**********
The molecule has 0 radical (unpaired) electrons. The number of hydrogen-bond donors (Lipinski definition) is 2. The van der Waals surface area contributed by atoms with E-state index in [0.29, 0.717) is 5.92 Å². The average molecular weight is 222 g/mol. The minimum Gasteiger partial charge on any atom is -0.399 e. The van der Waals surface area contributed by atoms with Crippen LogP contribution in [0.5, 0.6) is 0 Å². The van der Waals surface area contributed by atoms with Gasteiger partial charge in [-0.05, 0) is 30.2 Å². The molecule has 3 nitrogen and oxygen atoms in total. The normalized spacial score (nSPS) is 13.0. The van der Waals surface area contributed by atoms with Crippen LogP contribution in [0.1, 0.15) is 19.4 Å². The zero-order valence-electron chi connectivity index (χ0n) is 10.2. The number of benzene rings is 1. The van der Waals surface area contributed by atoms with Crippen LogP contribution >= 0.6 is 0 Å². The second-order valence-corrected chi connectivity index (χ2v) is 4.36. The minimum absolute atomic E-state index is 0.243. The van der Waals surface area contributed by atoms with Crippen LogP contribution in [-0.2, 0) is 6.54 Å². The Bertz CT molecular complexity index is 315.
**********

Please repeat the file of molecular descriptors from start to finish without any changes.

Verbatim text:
The molecule has 0 radical (unpaired) electrons. The number of hydrogen-bond donors (Lipinski definition) is 2. The van der Waals surface area contributed by atoms with E-state index in [0.29, 0.717) is 5.92 Å². The average molecular weight is 222 g/mol. The minimum Gasteiger partial charge on any atom is -0.399 e. The van der Waals surface area contributed by atoms with Crippen LogP contribution in [0.5, 0.6) is 0 Å². The van der Waals surface area contributed by atoms with Gasteiger partial charge in [-0.05, 0) is 30.2 Å². The molecule has 3 nitrogen and oxygen atoms in total. The normalized spacial score (nSPS) is 13.0. The van der Waals surface area contributed by atoms with Crippen LogP contribution in [0.1, 0.15) is 19.4 Å². The zero-order valence-electron chi connectivity index (χ0n) is 10.2. The number of benzene rings is 1. The van der Waals surface area contributed by atoms with Crippen LogP contribution >= 0.6 is 0 Å². The second-order valence-corrected chi connectivity index (χ2v) is 4.36. The minimum absolute atomic E-state index is 0.243. The van der Waals surface area contributed by atoms with Crippen LogP contribution in [-0.2, 0) is 6.54 Å². The Bertz CT molecular complexity index is 315.